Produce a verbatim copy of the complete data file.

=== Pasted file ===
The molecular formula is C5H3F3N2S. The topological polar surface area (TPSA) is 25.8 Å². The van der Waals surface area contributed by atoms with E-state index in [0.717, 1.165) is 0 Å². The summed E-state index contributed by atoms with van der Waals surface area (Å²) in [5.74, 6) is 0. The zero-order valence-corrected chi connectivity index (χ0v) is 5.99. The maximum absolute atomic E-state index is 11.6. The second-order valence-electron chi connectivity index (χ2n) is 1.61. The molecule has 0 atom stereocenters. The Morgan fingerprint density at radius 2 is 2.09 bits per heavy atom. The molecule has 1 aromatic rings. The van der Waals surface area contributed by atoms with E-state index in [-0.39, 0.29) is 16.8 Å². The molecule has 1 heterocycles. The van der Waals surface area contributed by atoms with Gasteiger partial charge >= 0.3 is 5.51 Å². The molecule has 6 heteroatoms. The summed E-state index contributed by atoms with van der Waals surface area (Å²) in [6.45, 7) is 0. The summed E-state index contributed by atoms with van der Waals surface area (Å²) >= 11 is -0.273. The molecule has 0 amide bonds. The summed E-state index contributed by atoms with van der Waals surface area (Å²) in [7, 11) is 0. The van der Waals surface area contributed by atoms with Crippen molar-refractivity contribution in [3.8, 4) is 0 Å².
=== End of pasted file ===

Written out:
The molecular formula is C5H3F3N2S. The topological polar surface area (TPSA) is 25.8 Å². The van der Waals surface area contributed by atoms with E-state index in [0.717, 1.165) is 0 Å². The summed E-state index contributed by atoms with van der Waals surface area (Å²) in [5.74, 6) is 0. The zero-order valence-corrected chi connectivity index (χ0v) is 5.99. The maximum absolute atomic E-state index is 11.6. The second-order valence-electron chi connectivity index (χ2n) is 1.61. The molecule has 0 atom stereocenters. The Morgan fingerprint density at radius 2 is 2.09 bits per heavy atom. The molecule has 1 aromatic rings. The van der Waals surface area contributed by atoms with E-state index in [-0.39, 0.29) is 16.8 Å². The molecule has 1 heterocycles. The van der Waals surface area contributed by atoms with Gasteiger partial charge >= 0.3 is 5.51 Å². The molecule has 6 heteroatoms. The summed E-state index contributed by atoms with van der Waals surface area (Å²) in [6.45, 7) is 0. The summed E-state index contributed by atoms with van der Waals surface area (Å²) >= 11 is -0.273. The molecule has 0 amide bonds. The summed E-state index contributed by atoms with van der Waals surface area (Å²) in [7, 11) is 0. The van der Waals surface area contributed by atoms with Crippen molar-refractivity contribution in [3.8, 4) is 0 Å².